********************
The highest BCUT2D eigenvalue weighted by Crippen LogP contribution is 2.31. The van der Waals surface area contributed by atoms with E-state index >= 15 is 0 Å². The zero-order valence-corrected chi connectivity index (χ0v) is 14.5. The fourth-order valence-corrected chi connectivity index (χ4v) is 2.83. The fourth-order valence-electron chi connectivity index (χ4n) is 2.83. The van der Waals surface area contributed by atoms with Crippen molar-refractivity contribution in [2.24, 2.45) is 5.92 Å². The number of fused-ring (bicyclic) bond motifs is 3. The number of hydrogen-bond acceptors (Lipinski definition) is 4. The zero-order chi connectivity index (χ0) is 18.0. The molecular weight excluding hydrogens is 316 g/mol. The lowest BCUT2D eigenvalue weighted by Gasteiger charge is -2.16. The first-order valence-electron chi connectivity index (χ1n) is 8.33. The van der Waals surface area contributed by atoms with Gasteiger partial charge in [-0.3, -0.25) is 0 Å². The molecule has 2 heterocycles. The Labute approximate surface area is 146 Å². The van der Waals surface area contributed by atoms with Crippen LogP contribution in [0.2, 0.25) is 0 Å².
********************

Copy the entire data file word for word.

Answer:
The highest BCUT2D eigenvalue weighted by Crippen LogP contribution is 2.31. The van der Waals surface area contributed by atoms with E-state index >= 15 is 0 Å². The zero-order valence-corrected chi connectivity index (χ0v) is 14.5. The fourth-order valence-corrected chi connectivity index (χ4v) is 2.83. The fourth-order valence-electron chi connectivity index (χ4n) is 2.83. The van der Waals surface area contributed by atoms with Crippen molar-refractivity contribution in [2.24, 2.45) is 5.92 Å². The number of fused-ring (bicyclic) bond motifs is 3. The number of hydrogen-bond acceptors (Lipinski definition) is 4. The zero-order chi connectivity index (χ0) is 18.0. The molecular weight excluding hydrogens is 316 g/mol. The lowest BCUT2D eigenvalue weighted by Gasteiger charge is -2.16. The first-order valence-electron chi connectivity index (χ1n) is 8.33. The van der Waals surface area contributed by atoms with Gasteiger partial charge in [-0.3, -0.25) is 0 Å². The molecule has 2 heterocycles. The Labute approximate surface area is 146 Å². The van der Waals surface area contributed by atoms with Crippen LogP contribution in [0.2, 0.25) is 0 Å².